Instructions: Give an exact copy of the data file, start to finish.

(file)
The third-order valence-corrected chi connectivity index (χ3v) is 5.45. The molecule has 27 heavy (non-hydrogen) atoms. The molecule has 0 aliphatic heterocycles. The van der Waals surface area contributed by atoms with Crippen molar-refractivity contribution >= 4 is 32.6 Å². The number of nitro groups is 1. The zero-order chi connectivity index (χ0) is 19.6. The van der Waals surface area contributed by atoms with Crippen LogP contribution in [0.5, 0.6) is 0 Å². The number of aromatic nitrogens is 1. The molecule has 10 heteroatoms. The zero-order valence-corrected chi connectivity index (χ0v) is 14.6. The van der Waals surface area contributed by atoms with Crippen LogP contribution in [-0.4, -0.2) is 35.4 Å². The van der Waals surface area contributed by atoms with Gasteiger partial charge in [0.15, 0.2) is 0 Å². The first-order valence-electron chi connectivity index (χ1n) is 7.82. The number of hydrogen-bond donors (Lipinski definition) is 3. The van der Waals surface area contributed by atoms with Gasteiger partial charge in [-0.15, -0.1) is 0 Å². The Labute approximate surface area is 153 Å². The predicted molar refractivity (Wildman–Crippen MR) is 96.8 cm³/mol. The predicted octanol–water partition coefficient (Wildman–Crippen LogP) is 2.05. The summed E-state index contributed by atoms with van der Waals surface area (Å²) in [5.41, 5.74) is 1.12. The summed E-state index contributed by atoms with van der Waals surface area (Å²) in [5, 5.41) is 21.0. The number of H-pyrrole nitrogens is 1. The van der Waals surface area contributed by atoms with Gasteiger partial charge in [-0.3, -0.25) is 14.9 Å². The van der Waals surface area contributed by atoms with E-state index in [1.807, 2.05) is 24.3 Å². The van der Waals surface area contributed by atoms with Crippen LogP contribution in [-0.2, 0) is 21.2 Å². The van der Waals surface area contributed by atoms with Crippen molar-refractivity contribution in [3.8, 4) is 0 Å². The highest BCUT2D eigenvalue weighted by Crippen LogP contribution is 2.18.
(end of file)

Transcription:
The third-order valence-corrected chi connectivity index (χ3v) is 5.45. The molecule has 27 heavy (non-hydrogen) atoms. The molecule has 0 aliphatic heterocycles. The van der Waals surface area contributed by atoms with Crippen molar-refractivity contribution >= 4 is 32.6 Å². The number of nitro groups is 1. The zero-order chi connectivity index (χ0) is 19.6. The van der Waals surface area contributed by atoms with Crippen LogP contribution in [0.5, 0.6) is 0 Å². The number of aromatic nitrogens is 1. The molecule has 10 heteroatoms. The zero-order valence-corrected chi connectivity index (χ0v) is 14.6. The van der Waals surface area contributed by atoms with Crippen LogP contribution in [-0.4, -0.2) is 35.4 Å². The van der Waals surface area contributed by atoms with Gasteiger partial charge in [0.15, 0.2) is 0 Å². The first-order valence-electron chi connectivity index (χ1n) is 7.82. The number of hydrogen-bond donors (Lipinski definition) is 3. The van der Waals surface area contributed by atoms with Gasteiger partial charge in [-0.15, -0.1) is 0 Å². The Labute approximate surface area is 153 Å². The predicted molar refractivity (Wildman–Crippen MR) is 96.8 cm³/mol. The predicted octanol–water partition coefficient (Wildman–Crippen LogP) is 2.05. The summed E-state index contributed by atoms with van der Waals surface area (Å²) in [5.41, 5.74) is 1.12. The summed E-state index contributed by atoms with van der Waals surface area (Å²) in [5, 5.41) is 21.0. The number of H-pyrrole nitrogens is 1. The van der Waals surface area contributed by atoms with Gasteiger partial charge in [-0.3, -0.25) is 14.9 Å². The van der Waals surface area contributed by atoms with E-state index in [1.807, 2.05) is 24.3 Å². The van der Waals surface area contributed by atoms with Crippen LogP contribution in [-0.2, 0) is 21.2 Å². The van der Waals surface area contributed by atoms with Crippen molar-refractivity contribution in [3.8, 4) is 0 Å². The highest BCUT2D eigenvalue weighted by Crippen LogP contribution is 2.18.